Notes from the Manager
So… yeah. #250, and the first (I think) completely self-contained strip in a rather long time, although it might help if you have even a passing familiarity with American Girl dolls (particularly the "Just Like You" line) and with the existence of the Kit Kittredge: An American Girl movie starring Abigal Breslin (in limited release now, opening nationwide on July 2nd). That being the case, if you're a boy and you don't get this strip, I wouldn't really stress out about it. Really.
EDIT (6/27/08): If only this ad could be up on this page all the time:
Anyway, so #250. It's not really a milestone, just a round number. As many of you know, there are a handful of other strips not in the archives, in the first Multiplex eBook and a one or two as-yet-uncollected ones from the upcoming second eBook (yes, I'm waaaaay behind, I know), so this is really not the 250th Multiplex strip.
The next real milestone for me will be the third anniversary, which is right around the corner, on July 10th — but I guess some people still think the round-numbers thing is pretty cool, so thank you for reading all the same.
By the way, despite my promise (to myself) that I won't be going to any comic book conventions until I have a frickin' comic book to sell, it turns out I will be appearing at this year's Wizard World Chicago after all — on Saturday (June 28) only. It's kind of an unoffical appearance, so I won't be in the program book, but you will be able to find me at Tom Brazelton's booth (#4308) in Artist's Alley, alongside Joe Dunn at the Digital Pimp booth (#4310). Stop by, introduce yourself, and I'll draw a crappy little picture for you… by hand, even.
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Saturday, October 4, 2014
Written and directed by James Ward Byrkit.
Starring Emily Foxler, Hugo Armstrong, Nicholas Brendon, Elizabeth Gracen, Lauren Maher, Alex Manugian, Lorene Scafaria, and Maury Sterling.
A new Patreon backer at the $50 level opted out of the usual reward of a plug in the “Become a Multiplex Patron” box (above, on the website), asking instead for me to plug the 2013 indie science fiction filmCoherence (with which he is not affiliated). I was happy to oblige, and so “A fan of Coherence” — a.k.a. The Patron, as I’ll refer to him from here out — is, for the duration of his patronage, among Multiplex‘s supporters. (And, yes, I will review just about any movie a $50 backer asks me to.)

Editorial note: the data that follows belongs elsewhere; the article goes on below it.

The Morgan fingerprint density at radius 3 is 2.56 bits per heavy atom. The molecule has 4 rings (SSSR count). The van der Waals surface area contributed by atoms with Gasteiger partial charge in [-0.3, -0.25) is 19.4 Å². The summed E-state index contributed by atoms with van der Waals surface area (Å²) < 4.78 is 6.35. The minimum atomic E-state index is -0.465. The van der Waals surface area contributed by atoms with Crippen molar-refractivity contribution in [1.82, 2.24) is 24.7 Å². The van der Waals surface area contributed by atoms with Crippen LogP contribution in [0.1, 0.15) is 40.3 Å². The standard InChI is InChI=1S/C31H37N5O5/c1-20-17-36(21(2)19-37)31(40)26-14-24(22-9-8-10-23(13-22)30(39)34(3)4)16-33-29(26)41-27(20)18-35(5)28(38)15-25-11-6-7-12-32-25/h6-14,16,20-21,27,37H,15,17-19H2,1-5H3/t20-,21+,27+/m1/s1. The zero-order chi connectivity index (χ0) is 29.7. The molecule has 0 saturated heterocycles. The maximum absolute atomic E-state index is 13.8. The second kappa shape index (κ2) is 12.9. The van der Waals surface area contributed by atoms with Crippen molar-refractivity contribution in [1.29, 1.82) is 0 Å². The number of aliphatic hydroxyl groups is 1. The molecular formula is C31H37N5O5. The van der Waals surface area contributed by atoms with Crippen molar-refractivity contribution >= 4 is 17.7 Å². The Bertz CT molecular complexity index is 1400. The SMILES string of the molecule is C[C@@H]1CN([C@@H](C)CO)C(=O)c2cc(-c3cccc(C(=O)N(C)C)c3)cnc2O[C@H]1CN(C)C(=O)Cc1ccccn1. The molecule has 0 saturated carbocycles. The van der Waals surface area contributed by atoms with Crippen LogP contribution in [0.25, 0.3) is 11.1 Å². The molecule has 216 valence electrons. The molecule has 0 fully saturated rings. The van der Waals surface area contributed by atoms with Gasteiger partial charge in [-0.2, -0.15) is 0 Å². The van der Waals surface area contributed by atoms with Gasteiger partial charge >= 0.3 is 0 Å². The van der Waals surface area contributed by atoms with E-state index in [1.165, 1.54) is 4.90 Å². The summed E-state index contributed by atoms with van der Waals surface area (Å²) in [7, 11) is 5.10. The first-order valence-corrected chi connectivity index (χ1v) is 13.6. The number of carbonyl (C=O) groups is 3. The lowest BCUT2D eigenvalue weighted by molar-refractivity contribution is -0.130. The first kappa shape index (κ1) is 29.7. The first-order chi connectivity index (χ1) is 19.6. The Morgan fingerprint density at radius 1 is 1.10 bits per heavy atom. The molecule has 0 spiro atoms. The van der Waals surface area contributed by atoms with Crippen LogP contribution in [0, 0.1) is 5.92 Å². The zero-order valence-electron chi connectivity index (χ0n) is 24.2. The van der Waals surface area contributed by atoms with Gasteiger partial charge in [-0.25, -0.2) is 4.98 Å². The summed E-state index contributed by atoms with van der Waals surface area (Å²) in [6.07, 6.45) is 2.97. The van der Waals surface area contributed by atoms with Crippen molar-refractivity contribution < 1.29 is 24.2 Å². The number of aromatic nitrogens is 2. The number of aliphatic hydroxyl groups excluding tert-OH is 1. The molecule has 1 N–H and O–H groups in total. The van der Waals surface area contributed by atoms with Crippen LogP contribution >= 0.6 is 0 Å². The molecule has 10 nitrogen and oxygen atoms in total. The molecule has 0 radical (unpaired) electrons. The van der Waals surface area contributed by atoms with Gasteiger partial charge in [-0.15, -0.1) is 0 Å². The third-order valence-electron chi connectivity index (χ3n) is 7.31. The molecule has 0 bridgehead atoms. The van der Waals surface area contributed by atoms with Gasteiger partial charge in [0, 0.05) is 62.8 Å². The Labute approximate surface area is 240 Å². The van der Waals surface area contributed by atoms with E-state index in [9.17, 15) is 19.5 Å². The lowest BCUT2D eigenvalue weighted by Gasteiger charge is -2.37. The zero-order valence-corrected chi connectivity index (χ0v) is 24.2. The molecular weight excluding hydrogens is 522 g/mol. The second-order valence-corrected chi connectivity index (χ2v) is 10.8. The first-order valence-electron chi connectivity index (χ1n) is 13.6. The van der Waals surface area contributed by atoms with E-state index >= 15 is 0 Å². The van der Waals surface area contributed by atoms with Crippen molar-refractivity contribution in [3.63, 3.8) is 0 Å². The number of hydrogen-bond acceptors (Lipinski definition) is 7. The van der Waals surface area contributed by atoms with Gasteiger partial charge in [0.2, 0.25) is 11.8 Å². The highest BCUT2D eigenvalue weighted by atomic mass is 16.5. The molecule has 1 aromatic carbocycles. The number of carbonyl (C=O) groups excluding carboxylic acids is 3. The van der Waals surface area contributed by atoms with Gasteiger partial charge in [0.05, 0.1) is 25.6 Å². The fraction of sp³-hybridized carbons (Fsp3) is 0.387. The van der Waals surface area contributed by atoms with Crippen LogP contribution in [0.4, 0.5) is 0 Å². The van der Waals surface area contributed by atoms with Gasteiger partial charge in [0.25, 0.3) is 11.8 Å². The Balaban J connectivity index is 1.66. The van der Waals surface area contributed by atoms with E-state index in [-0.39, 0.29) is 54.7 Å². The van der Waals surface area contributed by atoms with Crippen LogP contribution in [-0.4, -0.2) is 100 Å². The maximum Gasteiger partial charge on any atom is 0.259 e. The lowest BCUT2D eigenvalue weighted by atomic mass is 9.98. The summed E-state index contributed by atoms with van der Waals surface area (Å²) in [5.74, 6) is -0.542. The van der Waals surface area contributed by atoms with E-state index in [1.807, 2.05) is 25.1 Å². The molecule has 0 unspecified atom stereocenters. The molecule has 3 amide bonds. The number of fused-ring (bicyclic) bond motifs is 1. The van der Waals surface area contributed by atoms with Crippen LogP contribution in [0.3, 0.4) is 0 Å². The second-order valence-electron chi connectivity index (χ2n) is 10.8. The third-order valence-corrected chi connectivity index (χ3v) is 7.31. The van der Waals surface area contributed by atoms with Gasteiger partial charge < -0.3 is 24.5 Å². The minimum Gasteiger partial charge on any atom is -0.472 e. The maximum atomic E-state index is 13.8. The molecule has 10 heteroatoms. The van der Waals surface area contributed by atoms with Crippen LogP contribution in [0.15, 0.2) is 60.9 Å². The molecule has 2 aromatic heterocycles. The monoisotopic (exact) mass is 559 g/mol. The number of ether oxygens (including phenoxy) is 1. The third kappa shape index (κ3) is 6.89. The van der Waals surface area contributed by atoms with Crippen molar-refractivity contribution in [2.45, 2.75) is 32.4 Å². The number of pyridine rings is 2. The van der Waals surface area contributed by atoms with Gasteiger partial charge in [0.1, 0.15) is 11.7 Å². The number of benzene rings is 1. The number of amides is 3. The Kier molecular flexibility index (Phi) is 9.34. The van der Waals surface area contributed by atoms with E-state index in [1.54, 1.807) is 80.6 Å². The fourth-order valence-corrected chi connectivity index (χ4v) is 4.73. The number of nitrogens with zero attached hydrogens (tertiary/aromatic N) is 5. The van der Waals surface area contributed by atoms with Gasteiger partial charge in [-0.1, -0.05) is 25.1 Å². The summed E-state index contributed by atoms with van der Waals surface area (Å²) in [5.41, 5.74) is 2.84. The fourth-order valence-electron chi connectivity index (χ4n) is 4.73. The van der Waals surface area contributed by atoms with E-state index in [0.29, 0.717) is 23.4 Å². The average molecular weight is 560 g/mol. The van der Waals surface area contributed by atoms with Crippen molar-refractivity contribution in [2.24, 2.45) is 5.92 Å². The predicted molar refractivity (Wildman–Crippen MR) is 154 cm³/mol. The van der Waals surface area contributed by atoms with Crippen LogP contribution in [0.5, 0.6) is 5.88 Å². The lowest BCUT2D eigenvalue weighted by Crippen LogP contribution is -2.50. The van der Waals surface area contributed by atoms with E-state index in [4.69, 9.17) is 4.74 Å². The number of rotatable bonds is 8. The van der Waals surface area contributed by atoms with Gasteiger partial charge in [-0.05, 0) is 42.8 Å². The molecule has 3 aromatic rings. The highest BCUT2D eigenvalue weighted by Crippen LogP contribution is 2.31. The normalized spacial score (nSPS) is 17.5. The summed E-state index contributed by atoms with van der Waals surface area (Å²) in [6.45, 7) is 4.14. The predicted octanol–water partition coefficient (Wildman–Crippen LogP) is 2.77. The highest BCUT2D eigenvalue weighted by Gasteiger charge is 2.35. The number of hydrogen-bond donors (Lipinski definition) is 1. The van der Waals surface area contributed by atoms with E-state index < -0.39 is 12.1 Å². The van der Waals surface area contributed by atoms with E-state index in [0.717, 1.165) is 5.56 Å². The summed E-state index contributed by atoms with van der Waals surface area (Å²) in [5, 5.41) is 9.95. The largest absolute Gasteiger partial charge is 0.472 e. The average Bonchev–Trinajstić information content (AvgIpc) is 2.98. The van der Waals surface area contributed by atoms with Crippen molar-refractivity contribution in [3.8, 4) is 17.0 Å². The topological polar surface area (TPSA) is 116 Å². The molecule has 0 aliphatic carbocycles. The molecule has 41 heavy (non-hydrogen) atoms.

What really got my interest in the film (aside from being asked very nicely to see it) was that The Patron compared it to Shane Carruth’s Primer, one of the best no-budget sci-fi movies ever made. I can definitely see the comparison: both are decidedly low-budget films with small casts and a science-fictiony premise. I feel like seeing the film fairly blind is probably the best, so I won’t summarize the plot beyond the premise of eight friends having a dinner party when a comet passes over and Strange Things Happen, but I don’t think I’m quite as enthusiastic as The Patron.
Unfortunately, the “go in as blind as you can” suggestion means I feel like I need to be pretty vague. Some clunky (and largely unnecessary) exposition gets spat out early on, which tried my patience a bit, but it gets fun as the plot gets rolling. And the plot is definitely the star of the film, not the largely forgettable cast of affluent, Southern California white people or the dialogue, which often feels improvised (in that it neither pushes the story forward nor reveals character, as good dialogue ought to).
Despite some genuinely terrifically creepy or suspenseful moments in the film, a handful of contrived plot points hold it back from being much more than a fun genre flick for me, but I found myself wondering what would happen next — almost up to the very end. A late turn in the film got more of an eye-roll from me than the shock that I think it was supposed register. As always, your mileage may vary, but the film’s merits make it well worth a viewing, particularly for science fiction fans suffering from blockbuster fatigue.
Here’s the trailer! If it piques your interest, please do check it out. It’s available for rent from Amazon Instant Video or for purchase from its official website, among other places. (I never recommend reading YouTube comments, but definitely on’t read the comments if you want to stay away from spoilers.)
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